In a letter on suffering, he writes,
There are abominations which, like nests of vipers, lie so quietly within, that we hardly suspect they are there till the rod of affliction rouses them: then they hiss and shew venom. This discovery is indeed very distressing; yet, till it is made, we are prone to think ourselves much less vile than we really are, and cannot so heartily abhor ourselves and repent in dust and ashes…Afflictions awaken us to our sins because they often push our idols out of reach…It is more necessary for us to see the sins remaining in our hearts and to flee to Christ for grace than it is to live blissfully ignorant of the cancers in our soul.
Newton says of temptation,
Opposing sin and temptation with mere resolutions to holiness proves to be powerless; only a sight of Christ crucified is powerful enough to wean us from the world (Gal. 6:14).
John Newton, the composer of the most recognizable Hymn, even among unbelievers (Amazing Grace), was a man who was absolutely aware of the indwelling sin that taints a humans every action, and, as a result, was desperately in love with his “Friend, King, Shepherd, Prophet, and High Priest,” the fives ways he classified Jesus Christ and His offices.
If the Lord were to leave me one hour, I should fall into gross evil. I am like a child, who dares not go across Cheapside (a bustling downtown London street), unless someone holds his hand…We cannot be so evil as He is good.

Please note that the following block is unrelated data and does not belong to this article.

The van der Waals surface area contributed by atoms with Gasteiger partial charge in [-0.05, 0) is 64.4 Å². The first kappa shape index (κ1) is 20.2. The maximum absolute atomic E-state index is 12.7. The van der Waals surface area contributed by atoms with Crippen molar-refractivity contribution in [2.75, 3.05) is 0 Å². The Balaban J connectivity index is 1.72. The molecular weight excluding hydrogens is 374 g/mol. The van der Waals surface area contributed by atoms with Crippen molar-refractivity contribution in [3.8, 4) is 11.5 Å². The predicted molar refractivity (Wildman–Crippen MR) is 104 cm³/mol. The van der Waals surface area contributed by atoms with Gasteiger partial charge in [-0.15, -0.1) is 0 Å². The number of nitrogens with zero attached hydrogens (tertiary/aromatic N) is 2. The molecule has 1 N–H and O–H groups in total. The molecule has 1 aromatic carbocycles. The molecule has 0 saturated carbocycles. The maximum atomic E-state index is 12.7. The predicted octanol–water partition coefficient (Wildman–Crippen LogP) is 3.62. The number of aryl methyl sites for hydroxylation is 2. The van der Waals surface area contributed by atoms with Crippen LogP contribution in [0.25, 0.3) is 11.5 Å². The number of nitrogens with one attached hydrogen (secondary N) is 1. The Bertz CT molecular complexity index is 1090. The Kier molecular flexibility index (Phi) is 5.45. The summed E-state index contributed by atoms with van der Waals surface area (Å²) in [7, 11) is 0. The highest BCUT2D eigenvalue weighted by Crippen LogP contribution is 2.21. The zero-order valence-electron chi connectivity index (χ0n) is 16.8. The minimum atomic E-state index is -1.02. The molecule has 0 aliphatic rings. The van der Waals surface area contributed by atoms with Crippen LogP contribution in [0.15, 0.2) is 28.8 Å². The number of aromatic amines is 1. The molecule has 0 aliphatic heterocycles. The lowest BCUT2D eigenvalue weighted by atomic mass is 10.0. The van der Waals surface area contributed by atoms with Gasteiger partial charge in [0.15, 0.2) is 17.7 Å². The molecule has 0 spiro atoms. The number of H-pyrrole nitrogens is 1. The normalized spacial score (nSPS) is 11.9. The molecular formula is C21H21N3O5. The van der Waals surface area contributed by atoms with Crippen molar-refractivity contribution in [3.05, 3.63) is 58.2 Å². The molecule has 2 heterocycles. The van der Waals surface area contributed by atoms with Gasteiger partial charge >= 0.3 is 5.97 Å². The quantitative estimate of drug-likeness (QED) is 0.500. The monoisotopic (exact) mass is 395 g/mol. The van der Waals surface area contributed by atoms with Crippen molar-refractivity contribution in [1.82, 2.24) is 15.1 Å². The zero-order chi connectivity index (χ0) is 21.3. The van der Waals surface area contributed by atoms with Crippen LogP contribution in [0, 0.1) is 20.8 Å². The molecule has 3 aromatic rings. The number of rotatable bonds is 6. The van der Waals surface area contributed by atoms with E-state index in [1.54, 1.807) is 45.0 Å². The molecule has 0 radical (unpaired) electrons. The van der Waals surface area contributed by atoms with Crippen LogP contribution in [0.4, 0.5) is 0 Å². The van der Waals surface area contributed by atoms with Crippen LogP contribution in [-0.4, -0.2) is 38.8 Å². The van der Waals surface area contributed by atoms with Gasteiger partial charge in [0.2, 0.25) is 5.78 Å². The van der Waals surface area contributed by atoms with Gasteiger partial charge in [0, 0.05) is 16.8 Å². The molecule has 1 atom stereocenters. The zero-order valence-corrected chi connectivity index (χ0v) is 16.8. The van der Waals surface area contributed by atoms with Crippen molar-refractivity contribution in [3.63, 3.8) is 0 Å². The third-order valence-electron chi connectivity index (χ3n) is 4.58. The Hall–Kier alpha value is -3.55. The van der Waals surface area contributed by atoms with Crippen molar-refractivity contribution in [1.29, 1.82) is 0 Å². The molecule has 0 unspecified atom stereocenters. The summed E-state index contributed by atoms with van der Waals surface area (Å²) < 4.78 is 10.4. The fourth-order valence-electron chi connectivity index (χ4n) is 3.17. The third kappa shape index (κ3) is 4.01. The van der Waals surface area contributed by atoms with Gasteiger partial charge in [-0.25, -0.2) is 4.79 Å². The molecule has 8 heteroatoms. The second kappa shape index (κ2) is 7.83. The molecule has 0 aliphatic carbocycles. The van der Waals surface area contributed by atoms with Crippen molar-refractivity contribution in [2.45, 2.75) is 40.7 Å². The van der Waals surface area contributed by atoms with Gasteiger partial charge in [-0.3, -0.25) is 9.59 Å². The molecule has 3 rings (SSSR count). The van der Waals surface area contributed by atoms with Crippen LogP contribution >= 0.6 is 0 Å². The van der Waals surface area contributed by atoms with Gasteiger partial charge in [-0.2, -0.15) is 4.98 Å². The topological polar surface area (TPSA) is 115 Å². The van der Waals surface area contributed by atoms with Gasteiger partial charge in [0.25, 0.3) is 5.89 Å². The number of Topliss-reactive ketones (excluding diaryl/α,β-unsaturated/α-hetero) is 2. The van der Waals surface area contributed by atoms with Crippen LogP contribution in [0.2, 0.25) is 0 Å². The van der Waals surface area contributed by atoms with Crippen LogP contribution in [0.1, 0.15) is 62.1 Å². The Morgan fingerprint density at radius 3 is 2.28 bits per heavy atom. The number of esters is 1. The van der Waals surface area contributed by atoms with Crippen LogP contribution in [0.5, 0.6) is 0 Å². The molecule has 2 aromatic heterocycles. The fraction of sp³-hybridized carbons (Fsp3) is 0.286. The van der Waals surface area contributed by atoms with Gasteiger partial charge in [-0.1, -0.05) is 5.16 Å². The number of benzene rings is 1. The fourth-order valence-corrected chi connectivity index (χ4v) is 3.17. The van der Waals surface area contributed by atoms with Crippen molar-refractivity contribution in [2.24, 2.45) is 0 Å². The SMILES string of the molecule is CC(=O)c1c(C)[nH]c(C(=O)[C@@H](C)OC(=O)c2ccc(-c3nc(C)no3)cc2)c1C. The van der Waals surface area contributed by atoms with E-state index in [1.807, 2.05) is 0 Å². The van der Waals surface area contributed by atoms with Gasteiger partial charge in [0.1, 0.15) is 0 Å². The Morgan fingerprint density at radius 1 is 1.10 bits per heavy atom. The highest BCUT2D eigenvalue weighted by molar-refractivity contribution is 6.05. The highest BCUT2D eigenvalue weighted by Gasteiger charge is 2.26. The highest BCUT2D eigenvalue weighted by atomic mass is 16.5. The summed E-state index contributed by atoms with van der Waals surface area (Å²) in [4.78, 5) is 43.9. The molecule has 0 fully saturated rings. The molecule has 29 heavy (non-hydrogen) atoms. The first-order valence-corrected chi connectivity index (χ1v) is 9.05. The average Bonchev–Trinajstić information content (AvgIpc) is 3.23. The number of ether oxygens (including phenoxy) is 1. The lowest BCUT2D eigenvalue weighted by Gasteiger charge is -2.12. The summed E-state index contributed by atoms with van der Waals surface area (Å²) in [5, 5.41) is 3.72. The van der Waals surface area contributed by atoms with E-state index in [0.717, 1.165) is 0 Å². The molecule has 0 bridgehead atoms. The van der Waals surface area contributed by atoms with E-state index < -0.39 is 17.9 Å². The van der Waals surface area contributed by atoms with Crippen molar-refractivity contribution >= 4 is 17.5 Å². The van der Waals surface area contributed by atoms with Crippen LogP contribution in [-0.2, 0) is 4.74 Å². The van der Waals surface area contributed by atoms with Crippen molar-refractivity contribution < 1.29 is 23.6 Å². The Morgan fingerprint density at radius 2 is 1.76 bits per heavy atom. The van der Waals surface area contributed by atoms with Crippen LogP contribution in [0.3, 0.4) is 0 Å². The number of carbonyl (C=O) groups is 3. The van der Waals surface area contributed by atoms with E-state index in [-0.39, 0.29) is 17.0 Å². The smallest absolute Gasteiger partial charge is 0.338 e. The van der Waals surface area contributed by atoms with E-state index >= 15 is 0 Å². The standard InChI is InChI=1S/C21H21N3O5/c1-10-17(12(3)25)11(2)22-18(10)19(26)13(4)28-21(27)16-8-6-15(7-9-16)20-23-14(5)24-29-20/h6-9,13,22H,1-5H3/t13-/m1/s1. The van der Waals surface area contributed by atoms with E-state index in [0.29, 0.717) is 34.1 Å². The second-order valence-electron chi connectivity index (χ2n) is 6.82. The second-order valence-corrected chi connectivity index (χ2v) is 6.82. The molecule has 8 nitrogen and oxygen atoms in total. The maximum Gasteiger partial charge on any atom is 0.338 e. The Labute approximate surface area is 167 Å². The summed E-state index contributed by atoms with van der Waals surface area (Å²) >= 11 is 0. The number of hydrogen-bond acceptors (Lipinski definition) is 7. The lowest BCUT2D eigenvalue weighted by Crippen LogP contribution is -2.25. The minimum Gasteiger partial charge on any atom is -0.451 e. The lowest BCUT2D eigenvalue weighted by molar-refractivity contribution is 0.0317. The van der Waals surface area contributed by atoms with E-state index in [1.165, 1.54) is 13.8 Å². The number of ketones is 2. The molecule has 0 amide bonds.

In a letter to his friends John writes,
This includes all I can wish for my dear friends, that you may grow in grace, and in the knowledge of Jesus. To know Him, is the shortest description of true grace; to know Him better, is the surest mark of growth in grace; to know Him perfectly, is eternal life” (John 17:3)
Looking unto Jesus is the duty, the privilege, the safety, the unspeakable happiness of a believer, are all comprised in that one sentence.
And finally, as John lay on his death bed, one young man, seeking advice from his predecessor, recorded these final words:
My memory is nearly gone, but I remember two things: that I am a great sinner and that Christ is a great Savior.
I praise the Lord for this book, with insights into Bible study, grace, temptations, afflictions, depression, and really, so much more. But most of all, God has used it to remind me of the great, great love with which Christ has loved us, and in turn, has drawn me into Christ’s arms. He is the center of the universe, so nothing in this world makes sense without seeing it through the lens of Jesus’ death, burial, and resurrection. He’s like the Sun, as Newton says, unless His light is shining truth on our worldview, we are stumbling and bumbling in darkness.
I’d read this book if I were you.
Look unto the Lord Jesus Christ; look unto Him as He hung naked, wounded, bleeding, dead, and forsaken upon the cross. Look unto him again as he now reigns in glory, possessed of all power in heaven and in earth, with thousands of saints and angels worshipping before him, and ten thousand times ten thousand ministering unto him; then compare your sins with his blood, your wants with his fullness, your unbelief with his faithfulness, your weakness with his strength, your inconsistency with his everlasting love.”